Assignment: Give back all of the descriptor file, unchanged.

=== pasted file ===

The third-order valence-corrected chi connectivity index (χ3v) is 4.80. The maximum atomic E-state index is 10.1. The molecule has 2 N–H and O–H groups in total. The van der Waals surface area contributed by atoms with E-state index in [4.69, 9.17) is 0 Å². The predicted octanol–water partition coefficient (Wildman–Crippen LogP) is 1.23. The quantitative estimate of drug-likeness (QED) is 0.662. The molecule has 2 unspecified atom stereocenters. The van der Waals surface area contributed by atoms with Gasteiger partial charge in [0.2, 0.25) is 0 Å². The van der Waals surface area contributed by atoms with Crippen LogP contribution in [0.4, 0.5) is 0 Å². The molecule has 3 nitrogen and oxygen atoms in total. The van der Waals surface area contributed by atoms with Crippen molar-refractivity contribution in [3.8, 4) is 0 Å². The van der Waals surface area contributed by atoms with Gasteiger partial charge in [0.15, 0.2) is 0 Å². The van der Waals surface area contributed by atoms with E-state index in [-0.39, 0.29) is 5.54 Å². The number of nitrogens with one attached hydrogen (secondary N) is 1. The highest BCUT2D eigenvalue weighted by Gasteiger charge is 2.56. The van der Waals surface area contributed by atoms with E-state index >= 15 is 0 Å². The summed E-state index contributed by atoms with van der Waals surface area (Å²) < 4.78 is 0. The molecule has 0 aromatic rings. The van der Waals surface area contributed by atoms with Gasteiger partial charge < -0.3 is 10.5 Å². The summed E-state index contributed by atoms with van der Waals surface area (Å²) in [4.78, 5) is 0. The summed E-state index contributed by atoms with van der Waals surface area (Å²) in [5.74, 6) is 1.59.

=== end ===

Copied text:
The third-order valence-corrected chi connectivity index (χ3v) is 4.80. The maximum atomic E-state index is 10.1. The molecule has 2 N–H and O–H groups in total. The van der Waals surface area contributed by atoms with E-state index in [4.69, 9.17) is 0 Å². The predicted octanol–water partition coefficient (Wildman–Crippen LogP) is 1.23. The quantitative estimate of drug-likeness (QED) is 0.662. The molecule has 2 unspecified atom stereocenters. The van der Waals surface area contributed by atoms with Gasteiger partial charge in [0.2, 0.25) is 0 Å². The van der Waals surface area contributed by atoms with Crippen LogP contribution in [0.4, 0.5) is 0 Å². The molecule has 3 nitrogen and oxygen atoms in total. The van der Waals surface area contributed by atoms with Crippen molar-refractivity contribution in [3.8, 4) is 0 Å². The van der Waals surface area contributed by atoms with Gasteiger partial charge in [0.15, 0.2) is 0 Å². The van der Waals surface area contributed by atoms with E-state index in [-0.39, 0.29) is 5.54 Å². The number of nitrogens with one attached hydrogen (secondary N) is 1. The highest BCUT2D eigenvalue weighted by Gasteiger charge is 2.56. The van der Waals surface area contributed by atoms with E-state index >= 15 is 0 Å². The summed E-state index contributed by atoms with van der Waals surface area (Å²) < 4.78 is 0. The molecule has 0 aromatic rings. The van der Waals surface area contributed by atoms with Gasteiger partial charge < -0.3 is 10.5 Å². The summed E-state index contributed by atoms with van der Waals surface area (Å²) in [4.78, 5) is 0. The summed E-state index contributed by atoms with van der Waals surface area (Å²) in [5.74, 6) is 1.59.